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Janet Tobiassen Crosby, DVM

Fostering 101: Fail

By March 25, 2011

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Burro the Greyhound by Janet Tobiassen Crosby DVMLast week, as part of the Adopt the Internet day, I wrote about my experiences with pet adoption and fostering.

Why I Foster

I never truly understood the value of fostering until we fostered our first Greyhound last year. It was a great learning experience, both for our family and for Hammer.

Hammer learned how to live with cats (cats who sometimes teased him), go up and down stairs with ease, mind his table manners and go for walks. He gained all of those skills and self confidence too - learning how to "meet and greet" people at the adoption events and on walks.

After years of saying "no way could I do that," I learned that I could foster. The eventual adoption was bittersweet, but seeing what a perfect fit the adoptive family was with Hammer made it all worth it.

It was a rewarding and fun experience.

Ready to Foster Again

We thought we should foster again. Especially now, with more tracks closing and more Greyhounds awaiting their forever homes. Because they are adults at the time of adoption who have, in most cases, never lived in a home environment, fostering is is very useful. It ultimately makes them more adoptable; the skills and confidence they learn, and what the people learn about them -- to better match them with adopters.

Fostering gives the dog a little time and guidance to get polished up around the edges, ready to fit right in to their new home.

The Best Time to Foster?

I kept thinking "later" -- we will foster after this event or that holiday or... it is easy to put things off, isn't it? Our adoption group had a new arrival of Greyhounds, and I checked out the photos. I won't say it was love at first sight, because it wasn't. I saw a very terrified Greyhound, wondering just what was going on. We made a very quick decision to foster - to help this poor girl out. Checking first to see if she was evaluated for a life with cats, or other dogs, or kids didn't happen. I hoped she was.

Then Burro arrived. She was every bit as scared as her photo depicted, but she also really caught my eye - a gorgeous brindle with cute ears and sweet disposition. This was going to be hard.

First things first. Argos. We adopted Argos in December 2010. At eighty pounds, he is very big and very fast. Safety is the first concern with a dog who could potentially keep up with him.We put the "Greyhound muzzles" on them at first meetings to make sure everything would be pleasant. Like other dogs, Greyhounds can sometimes roughhouse, but with skin as thin as theirs, we don't need any altercations and injuries. The first meeting went well. Argos seemed to barely notice the new foster dog.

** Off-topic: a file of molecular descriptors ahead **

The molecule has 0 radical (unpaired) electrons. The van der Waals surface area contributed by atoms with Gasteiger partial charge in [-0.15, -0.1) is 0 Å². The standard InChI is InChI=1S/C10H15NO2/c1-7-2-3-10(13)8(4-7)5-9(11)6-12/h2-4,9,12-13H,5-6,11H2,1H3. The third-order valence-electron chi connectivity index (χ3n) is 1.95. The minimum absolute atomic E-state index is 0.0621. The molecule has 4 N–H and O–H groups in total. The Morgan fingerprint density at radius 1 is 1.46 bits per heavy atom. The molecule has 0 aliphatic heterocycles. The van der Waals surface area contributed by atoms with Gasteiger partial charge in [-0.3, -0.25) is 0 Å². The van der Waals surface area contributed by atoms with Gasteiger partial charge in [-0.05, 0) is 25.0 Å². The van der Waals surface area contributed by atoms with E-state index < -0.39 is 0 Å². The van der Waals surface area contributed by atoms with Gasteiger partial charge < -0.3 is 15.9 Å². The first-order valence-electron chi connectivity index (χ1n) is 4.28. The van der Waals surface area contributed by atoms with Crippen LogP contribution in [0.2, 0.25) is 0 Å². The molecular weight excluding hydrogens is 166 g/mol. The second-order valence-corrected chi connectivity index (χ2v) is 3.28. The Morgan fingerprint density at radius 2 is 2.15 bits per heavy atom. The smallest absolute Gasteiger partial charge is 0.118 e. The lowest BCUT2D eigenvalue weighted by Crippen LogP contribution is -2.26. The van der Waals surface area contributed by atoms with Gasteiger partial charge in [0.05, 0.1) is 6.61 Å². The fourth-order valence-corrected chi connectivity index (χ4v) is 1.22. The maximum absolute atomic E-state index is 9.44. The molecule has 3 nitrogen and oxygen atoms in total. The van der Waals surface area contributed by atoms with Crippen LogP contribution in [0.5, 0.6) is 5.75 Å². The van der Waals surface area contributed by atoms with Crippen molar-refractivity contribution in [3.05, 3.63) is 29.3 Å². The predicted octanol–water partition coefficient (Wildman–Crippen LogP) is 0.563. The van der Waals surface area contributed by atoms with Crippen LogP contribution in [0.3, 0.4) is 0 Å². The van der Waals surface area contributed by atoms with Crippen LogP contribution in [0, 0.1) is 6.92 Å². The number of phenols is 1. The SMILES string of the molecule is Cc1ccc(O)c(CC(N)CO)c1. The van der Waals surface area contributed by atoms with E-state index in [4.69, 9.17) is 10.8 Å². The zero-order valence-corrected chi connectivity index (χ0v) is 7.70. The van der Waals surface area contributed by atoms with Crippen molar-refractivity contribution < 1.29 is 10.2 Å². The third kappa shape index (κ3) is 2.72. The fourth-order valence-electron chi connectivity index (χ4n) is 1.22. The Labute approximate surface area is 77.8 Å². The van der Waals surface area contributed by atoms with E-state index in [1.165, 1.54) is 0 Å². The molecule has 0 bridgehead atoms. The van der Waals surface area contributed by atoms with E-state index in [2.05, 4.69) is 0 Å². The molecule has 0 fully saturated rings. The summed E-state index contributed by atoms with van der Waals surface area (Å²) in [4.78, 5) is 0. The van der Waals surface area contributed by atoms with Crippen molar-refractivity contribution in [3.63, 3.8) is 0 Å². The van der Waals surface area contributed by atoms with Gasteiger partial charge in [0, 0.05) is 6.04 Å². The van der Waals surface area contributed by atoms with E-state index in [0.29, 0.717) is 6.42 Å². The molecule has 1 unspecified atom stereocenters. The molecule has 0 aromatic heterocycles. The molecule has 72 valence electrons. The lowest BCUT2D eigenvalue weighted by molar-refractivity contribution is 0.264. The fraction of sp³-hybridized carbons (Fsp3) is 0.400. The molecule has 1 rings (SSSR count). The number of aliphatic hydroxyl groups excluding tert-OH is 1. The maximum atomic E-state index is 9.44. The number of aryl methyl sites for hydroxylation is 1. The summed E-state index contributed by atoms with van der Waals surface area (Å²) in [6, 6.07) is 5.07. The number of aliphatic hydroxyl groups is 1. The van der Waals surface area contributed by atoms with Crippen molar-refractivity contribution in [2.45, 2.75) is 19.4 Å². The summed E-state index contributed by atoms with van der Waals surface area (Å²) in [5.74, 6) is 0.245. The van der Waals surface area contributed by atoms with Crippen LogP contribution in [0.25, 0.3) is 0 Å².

Burro was afraid of everything; the scary kitchen floor, the cats, the window blinds, Argos if he ran too fast, and even us, if we moved too fast. Lots of encouragement and dog treats helped ease the situation. That, and the normal easy-going happiness of Sophie and Argos brought Burro out of her shell.

Three weeks later, she is zooming around the yard, gobbling up dog cookies, and play bowing with everyone else. She still has to stop and 'concentrate' before walking on the scary kitchen floor, but making great progress there too, especially if a cookie awaits on the other side.

And So... We Failed

Two dogs is a comfortable number for our busy family. How will three be? Part of me said "two is good," don't succumb to what those in adoption work call "Foster Failure." We did OK with this thought for a while.

But seeing how Burro really, really tries hard to fit in, to follow the lead of her much more confident canine companions, and nuzzle up to the kids, no holds barred. Then to think of her starting over with a new family? I know they will be nice, and I know Burro will eventually have that self confidence. I see peeks of it now and then when she is wanting to entice the other dogs to play or starts trotting out on walk.

So we "failed" -- we gained a sweet wonderful new member of the family. Today is her Gotcha Day!

Failing is pretty cool sometimes.

March 30 update: We changed Burro's name to "Purl" - pronounced "Pearl," but spelled like the knitting stitch. (long story)

Readers Respond: Adoption and Rescue - tips for a successful pet adoption

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Photo: Burro the Greyhound by Janet Tobiassen Crosby DVM


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Comments

March 25, 2011 at 4:49 pm
(1) Deb Mendez says:

Congrats on the wonderful fail! Burro hit the lottery!

March 25, 2011 at 4:55 pm
(2) julie g says:

When you first started sharing Burro pictures w/ captions I thought to myself “Another foster failure…”. Yeah for Burro!

March 25, 2011 at 5:27 pm
(3) Tonya says:

I just knew this was going to happen! This story brought (good)tears to my eyes! Huge congrats!

March 30, 2011 at 11:30 am
(4) james orth says:

We also failed fostering with a GREYHOUND! A female named Rookie who had been returned to Greyhounds Only Inc. (the rescue group where we adopted our male Greyhound Dr. Jake) Retired racing greyhounds make wonderful pets they love people and usually get along with other breed dogs, and some of them even like cats. We currently have 2 retired racers Dr. Jake who is 61/2 and Ellie Mae Bones 3. Sadly we lost Rookie to bone cancer a little over a year ago. Finally our 2 greyhounds donate blood to a canine blood bank in Chicago. Please consider a retired racer if your are looking for a GREY-T dog.

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